on 9/1/00 8:16 PM, Wayne Bishop at email@example.com wrote:
> While teaching high school in the Chicago area and working on my master's > degree for mathematics teachers at Northwestern, I took the required > history course. It was taught by a visiting professor from Israel, whose > name escapes me at the moment. He began the course with, "I had to take > history of mathematics once. The instructor began the course with the > statement, 'One important part of the history of mathematics is group > theory.' And the course was entirely a course in group theory. Another > important part of the history of mathematics is topology." The word > "history" was never used again and the only book required, and it was > definitely used, was by Steenrod. > > A bit mathematically arrogant perhaps, but it does bring up a serious > concern. Too many of our education students take history of mathematics as > a way to *avoid* mathematics and history of mathematics "education" tends > to be even less mathematically oriented. Its a bit like a student blind > from birth taking art history or deaf from birth in music history. It's > intellectually possible, of course, might even be the best student in the > class, but it seems still seems to be missing something. > > Wayne.
Just imagine the reverse situation, folks: you sign up for a math course, say U of Michigan's MATH 451, Advanced Calculus. And the instructor says, "One important part of Advanced Calculus is its history. Another important part of Advanced Calculus is the philosophy of mathematics that underlies the thinking of those who developed it. Two other important parts of Advanced Calculus are the history and philosophy of mathematics education which impact how I am teaching this class." And little or no advanced calculus is taught beyond the bare bones needed to cover its history, philosophy, and pedagogy. The only books used, and they are definitely used, are those which cover those three areas.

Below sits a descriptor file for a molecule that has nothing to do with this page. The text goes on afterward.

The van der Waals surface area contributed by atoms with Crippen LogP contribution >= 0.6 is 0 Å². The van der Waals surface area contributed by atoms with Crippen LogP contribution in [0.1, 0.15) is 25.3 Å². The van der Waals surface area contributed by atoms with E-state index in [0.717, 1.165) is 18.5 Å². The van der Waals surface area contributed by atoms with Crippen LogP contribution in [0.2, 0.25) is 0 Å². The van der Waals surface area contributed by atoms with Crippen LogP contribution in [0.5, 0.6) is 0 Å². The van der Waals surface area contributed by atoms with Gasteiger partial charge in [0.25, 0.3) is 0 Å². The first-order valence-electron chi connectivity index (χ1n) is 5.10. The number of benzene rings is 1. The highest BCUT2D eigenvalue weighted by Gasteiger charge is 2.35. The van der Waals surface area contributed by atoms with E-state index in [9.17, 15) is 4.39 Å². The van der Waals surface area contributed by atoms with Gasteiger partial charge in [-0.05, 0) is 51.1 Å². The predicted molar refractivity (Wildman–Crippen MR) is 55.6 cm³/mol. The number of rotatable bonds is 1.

How long before, were he a member of such a class, Dr. Bishop started threatening to sue the instructor for educational malpractice? Or the department for gross misrepresentation?
There are rumors that some math majors sign up for History of the English Language to avoid having to take a more demanding literature course. (Hell, *I* signed up for it in graduate school to avoid the other option: Old English ;^) ).
Need I drag this analogy out further?
------ Michael Paul Goldenberg Washtenaw Technical Middle College 5900 Bridge Rd #715 LA 230L Ypsilanti, MI 48197 Ann Arbor, MI 48106
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"Truth is a mobile army of metaphors." Friedrich Nietzsche